INDIANAPOLIS – Cheryl Reeve begged and pleaded and flailed her arms. The Lynx coach shed her jacket in frustration and had a constant expression of bewilderment.
She probably didn’t recognize the team on the floor, not for much of the night anyway.
The two-time champions looked frazzled in a way that felt unusual in Game 4 of the WNBA Finals.
They were careless with the ball. They took poor shots and missed easy ones. They didn’t handle stifling defense with confidence. They didn’t play with heightened urgency until it was too late.
Their defensive effort left their coach particularly frustrated.
“We identified before the game that in order to win a championship, you’ve got to play great defense,” Reeve said. “We just didn’t get that done.”
Put in simplest terms, the Indiana Fever played like the more desperate team in a 75-69 victory, and now the Finals shifts to a winner-take-all Game 5 back at Target Center on Wednesday night.
The WNBA Finals have not reached a Game 5 since 2009, but this one felt inevitable. It’s a fitting conclusion to a tug-of-war series between two teams that appear evenly matched in terms of talent and grit.
Game 5 should be a doozy.
“You’re seeing passion on display,” Reeve said. “You’re seeing great athleticism, teamwork and all that good stuff. It’s only fitting that we go to five games.”
Of course, the Lynx would have preferred to pop champagne Sunday night, but they didn’t play well enough to accomplish that.
The Fever showed more aggression at both ends and was rewarded for that. One stat, in particular, underlined the difference.
The Lynx shot nine free throws for the game. Indiana point guard Briann January shot 12.
And that had nothing to do with the officiating.
“Give them credit, they played hard,” Lynx guard Lindsay Whalen said. “That’s a great team.”
The Lynx braced for a strong pushback by the Fever, which is 5-0 in elimination games in this postseason.
Now both teams should act desperate.
The Lynx need their big guns to rise to the moment in an ultimate elimination game. They need more from Maya Moore and Seimone Augustus and Sylvia Fowles and Rebekkah Brunson.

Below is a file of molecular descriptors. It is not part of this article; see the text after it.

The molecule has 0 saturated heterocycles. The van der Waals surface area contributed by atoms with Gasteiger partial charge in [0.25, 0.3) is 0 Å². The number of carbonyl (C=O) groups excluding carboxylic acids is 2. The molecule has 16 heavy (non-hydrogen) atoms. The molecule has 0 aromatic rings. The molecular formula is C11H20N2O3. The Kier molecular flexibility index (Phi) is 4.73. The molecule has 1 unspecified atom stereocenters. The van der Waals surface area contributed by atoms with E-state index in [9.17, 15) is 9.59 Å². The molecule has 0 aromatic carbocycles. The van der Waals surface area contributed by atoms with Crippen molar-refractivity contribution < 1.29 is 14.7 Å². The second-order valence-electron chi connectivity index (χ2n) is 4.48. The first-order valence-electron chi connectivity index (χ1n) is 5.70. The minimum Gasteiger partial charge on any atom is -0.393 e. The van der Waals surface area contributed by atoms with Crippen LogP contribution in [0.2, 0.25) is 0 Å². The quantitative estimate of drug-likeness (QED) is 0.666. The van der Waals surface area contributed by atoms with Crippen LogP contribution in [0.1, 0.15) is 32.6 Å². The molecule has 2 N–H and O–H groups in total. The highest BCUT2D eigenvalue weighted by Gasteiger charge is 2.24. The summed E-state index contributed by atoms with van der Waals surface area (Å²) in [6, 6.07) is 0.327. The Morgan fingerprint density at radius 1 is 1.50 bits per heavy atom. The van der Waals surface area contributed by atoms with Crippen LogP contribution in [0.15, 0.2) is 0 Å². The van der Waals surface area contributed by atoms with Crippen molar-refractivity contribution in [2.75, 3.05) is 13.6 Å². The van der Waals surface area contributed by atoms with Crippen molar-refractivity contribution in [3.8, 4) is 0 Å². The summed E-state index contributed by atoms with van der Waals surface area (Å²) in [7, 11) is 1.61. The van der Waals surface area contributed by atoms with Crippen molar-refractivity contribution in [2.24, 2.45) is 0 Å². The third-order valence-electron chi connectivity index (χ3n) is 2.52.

And they need Whalen to play inspired like she did in Game 4, still hobbled by an ankle injury but determined to put up a fight.
Whalen was one of the few bright spots with 16 points, looking like her old self on drives to the basket.
Not much else went right.
Moore scored 20 points but needed 20 shots to get there. The Fever disrupted her offensive creativity by being physical with her.
Fowles battled foul trouble and made zero impact, which created a gaping hole in the middle of her team’s defense.
Augustus missed 10 of her 15 shots. Brunson contributed only four points.
The Lynx had a few nice spurts in the second half, but for the most part, their veteran corps didn’t do nearly enough.
That won’t cut it in Game 5.
“Our job is to take care of our bodies and get ready for Wednesday,” Whalen said.
All four games have been fiercely contested, a fabulous showcase for women’s basketball. These are two deep, talented teams that expect and know how to win and have competed tooth-and-nail in pursuit of a ring.
All four games have decided by a total of 21 points. Nothing has come easy for either team on either end. It’s hard to say which one is the better team at this point. Game 5 will answer that question.
“It’s absolutely been a great series,” Reeve said.
Veterans on both sides appreciate what this series has meant to them individually, collectively and for the overall good of their sport. Whoever wins this will have earned it.
“This has been very competitive, very high level basketball,” Whalen said.
Reeve used an interesting analogy when explaining the relaxed vibe around her team before Game 4. The first playoff series, she said, is always more stressful than the Finals because they have reached their desired destination.
“[Now] we’re just trying to be king of the mountain,” Reeve said.
They didn’t play like it in Game 4, but they have one more chance to settle that matter. They should be appropriately desperate this time.